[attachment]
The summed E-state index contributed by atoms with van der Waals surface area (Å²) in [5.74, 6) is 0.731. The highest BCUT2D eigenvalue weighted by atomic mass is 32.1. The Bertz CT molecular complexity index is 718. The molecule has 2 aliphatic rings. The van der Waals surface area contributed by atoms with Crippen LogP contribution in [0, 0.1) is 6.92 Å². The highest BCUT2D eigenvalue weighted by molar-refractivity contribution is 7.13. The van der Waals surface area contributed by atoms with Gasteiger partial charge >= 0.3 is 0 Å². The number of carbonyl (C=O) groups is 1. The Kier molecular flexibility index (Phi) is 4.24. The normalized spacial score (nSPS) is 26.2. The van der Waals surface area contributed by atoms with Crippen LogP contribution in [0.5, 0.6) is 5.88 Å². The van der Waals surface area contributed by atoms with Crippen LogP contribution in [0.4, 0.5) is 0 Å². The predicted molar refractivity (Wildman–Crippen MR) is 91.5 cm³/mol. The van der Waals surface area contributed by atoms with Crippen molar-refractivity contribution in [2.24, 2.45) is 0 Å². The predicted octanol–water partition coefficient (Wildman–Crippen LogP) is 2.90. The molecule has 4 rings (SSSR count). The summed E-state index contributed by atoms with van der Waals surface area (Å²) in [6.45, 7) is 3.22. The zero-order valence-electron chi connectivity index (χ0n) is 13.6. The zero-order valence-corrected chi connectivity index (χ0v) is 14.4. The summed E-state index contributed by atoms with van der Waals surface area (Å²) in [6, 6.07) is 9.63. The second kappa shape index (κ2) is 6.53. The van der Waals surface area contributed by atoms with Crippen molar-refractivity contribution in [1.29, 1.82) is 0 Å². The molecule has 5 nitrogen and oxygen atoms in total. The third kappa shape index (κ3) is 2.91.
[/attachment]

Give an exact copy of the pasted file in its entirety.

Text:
The summed E-state index contributed by atoms with van der Waals surface area (Å²) in [5.74, 6) is 0.731. The highest BCUT2D eigenvalue weighted by atomic mass is 32.1. The Bertz CT molecular complexity index is 718. The molecule has 2 aliphatic rings. The van der Waals surface area contributed by atoms with Crippen LogP contribution in [0, 0.1) is 6.92 Å². The highest BCUT2D eigenvalue weighted by molar-refractivity contribution is 7.13. The van der Waals surface area contributed by atoms with Gasteiger partial charge >= 0.3 is 0 Å². The number of carbonyl (C=O) groups is 1. The Kier molecular flexibility index (Phi) is 4.24. The normalized spacial score (nSPS) is 26.2. The van der Waals surface area contributed by atoms with Crippen LogP contribution in [0.5, 0.6) is 5.88 Å². The van der Waals surface area contributed by atoms with Crippen LogP contribution in [0.4, 0.5) is 0 Å². The predicted molar refractivity (Wildman–Crippen MR) is 91.5 cm³/mol. The van der Waals surface area contributed by atoms with Crippen molar-refractivity contribution in [2.24, 2.45) is 0 Å². The predicted octanol–water partition coefficient (Wildman–Crippen LogP) is 2.90. The molecule has 4 rings (SSSR count). The summed E-state index contributed by atoms with van der Waals surface area (Å²) in [6.45, 7) is 3.22. The zero-order valence-electron chi connectivity index (χ0n) is 13.6. The zero-order valence-corrected chi connectivity index (χ0v) is 14.4. The summed E-state index contributed by atoms with van der Waals surface area (Å²) in [6, 6.07) is 9.63. The second kappa shape index (κ2) is 6.53. The van der Waals surface area contributed by atoms with Crippen molar-refractivity contribution in [1.29, 1.82) is 0 Å². The molecule has 5 nitrogen and oxygen atoms in total. The third kappa shape index (κ3) is 2.91.